In fact, Feliciano sees himself as a mentor and a role model for what others in the Hispanic community can achieve. After all, it wasn’t that long ago that he realized his own potential.

In 1985, Feliciano was just a recent high school graduate with a passion for baseball. He played in a summer baseball league while working at a laundry plant for a local hospital. After a few years, it became clear that Feliciano had talents outside of baseball. In the field and at work, people looked up to him. He was a natural leader who, at the time, didn’t always recognize his own capabilities. When he finally did realize how much he could achieve, he quickly began to climb up the career ladder.

“I knew that—if I could outwork you and outperform you—I would be recognized,” he says. By 1995, he was promoted to the director of environmental services at Columbus Children’s Hospital.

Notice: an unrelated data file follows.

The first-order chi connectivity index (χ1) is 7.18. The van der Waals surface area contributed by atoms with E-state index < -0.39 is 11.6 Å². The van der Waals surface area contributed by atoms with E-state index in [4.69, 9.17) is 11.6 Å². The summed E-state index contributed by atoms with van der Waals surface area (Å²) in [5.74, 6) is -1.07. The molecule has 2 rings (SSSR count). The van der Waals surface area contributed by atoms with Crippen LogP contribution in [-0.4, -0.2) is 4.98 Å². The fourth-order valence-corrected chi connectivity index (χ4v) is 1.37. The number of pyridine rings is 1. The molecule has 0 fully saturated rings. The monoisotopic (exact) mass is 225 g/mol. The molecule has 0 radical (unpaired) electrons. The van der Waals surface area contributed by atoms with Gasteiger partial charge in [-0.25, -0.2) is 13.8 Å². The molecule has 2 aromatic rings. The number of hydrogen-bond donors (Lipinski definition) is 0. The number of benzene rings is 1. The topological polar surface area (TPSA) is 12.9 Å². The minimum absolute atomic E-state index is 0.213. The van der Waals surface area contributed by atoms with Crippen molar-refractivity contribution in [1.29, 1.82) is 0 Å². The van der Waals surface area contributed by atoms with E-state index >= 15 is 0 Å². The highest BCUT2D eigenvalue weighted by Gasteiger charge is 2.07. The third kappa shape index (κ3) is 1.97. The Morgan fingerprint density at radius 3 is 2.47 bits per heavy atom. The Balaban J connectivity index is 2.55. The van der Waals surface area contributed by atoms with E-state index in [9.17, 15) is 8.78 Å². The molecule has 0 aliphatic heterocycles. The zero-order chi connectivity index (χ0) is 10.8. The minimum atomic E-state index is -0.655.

At the Children’s Hospital of Columbus, Feliciano met one of his formative mentors—Robert Silver, the hospital’s vice president of support services. One day, Silver approached Feliciano and asked him where he saw his career going over the next few years. Feliciano replied that he was happy where he was, but Silver just shook his head. “He said that I needed to get a college degree because I could be something greater,” Feliciano says. “He said that I could too be a vice president.” Silver’s belief in Feliciano’s potential was highly motivating, and so Feliciano began to work toward a bachelor’s degree.